The proposal supported by a small bipartisan group of lawmakers, including Delaware’s Senator Tom Carper, is designed to put the Postal Service on more steady financial footing.
The plan would use the money the U.S. Postal Service (USPS) has paid into one of its pension funds, and use it to offer buyouts or retirement incentives to reduce its workforce by 100,000 employees or more. USPS estimates indicate that the loss of those jobs would save the service $8 billion annually.
“This is a big problem,” said Senator Carper. He says the challenge of rescuing the Postal Service is really a question of whether lawmakers can still govern. “This is a problem that we can fix, and we believe that the blueprint that we laid out here today is a great road map to that solution.”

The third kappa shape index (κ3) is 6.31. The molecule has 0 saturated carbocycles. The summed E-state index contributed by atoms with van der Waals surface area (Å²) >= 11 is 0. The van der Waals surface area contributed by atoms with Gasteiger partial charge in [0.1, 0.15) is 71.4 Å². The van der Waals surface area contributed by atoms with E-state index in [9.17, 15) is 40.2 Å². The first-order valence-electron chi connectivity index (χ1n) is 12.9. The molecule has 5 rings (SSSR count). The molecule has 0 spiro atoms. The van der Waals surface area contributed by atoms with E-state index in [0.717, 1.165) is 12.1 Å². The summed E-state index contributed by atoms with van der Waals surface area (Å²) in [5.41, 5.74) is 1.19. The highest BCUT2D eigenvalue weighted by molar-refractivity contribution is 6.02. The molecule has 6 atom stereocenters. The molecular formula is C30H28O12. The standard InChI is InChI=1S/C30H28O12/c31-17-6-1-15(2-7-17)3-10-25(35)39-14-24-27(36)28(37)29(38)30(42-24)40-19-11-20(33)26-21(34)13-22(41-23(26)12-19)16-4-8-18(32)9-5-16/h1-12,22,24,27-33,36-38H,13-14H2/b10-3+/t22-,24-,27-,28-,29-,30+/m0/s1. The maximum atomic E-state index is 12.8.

The plan would also overhaul the workers’ compensation benefits now being paid out to thousands of USPS employees. Some of those employees are way over the retirement age, and even though they’ll likely never return to work, they’re still getting workers’ comp. The measure also delays elimination of Saturday service for at least two years.
Carper says one of the best ways Congress can help the Postal Service is by not micromanaging the agency. “One of the ways we help the most is by choosing not to be a 535 member board of directors of the Postal Service.”
The Postal Service has also been tyring to raise more revenue in recent months. Starting January 22, the price of a first class stamp will go up a penny to 45 cents. Postcard stamps will go up 3 cents to 32 cents, while the cost of sending a letter to Mexico or Canada will be 5 cents higher to 85 cents.
The Senate proposal would also require the USPS to complete a study before closing big processing facilities, an idea that had been in the works. That study would be required to evaluate the option of downsizing the facility rather than just closing it. One of those processing facilities on the chopping block is the Quigley Boulevard facility in Wilmington.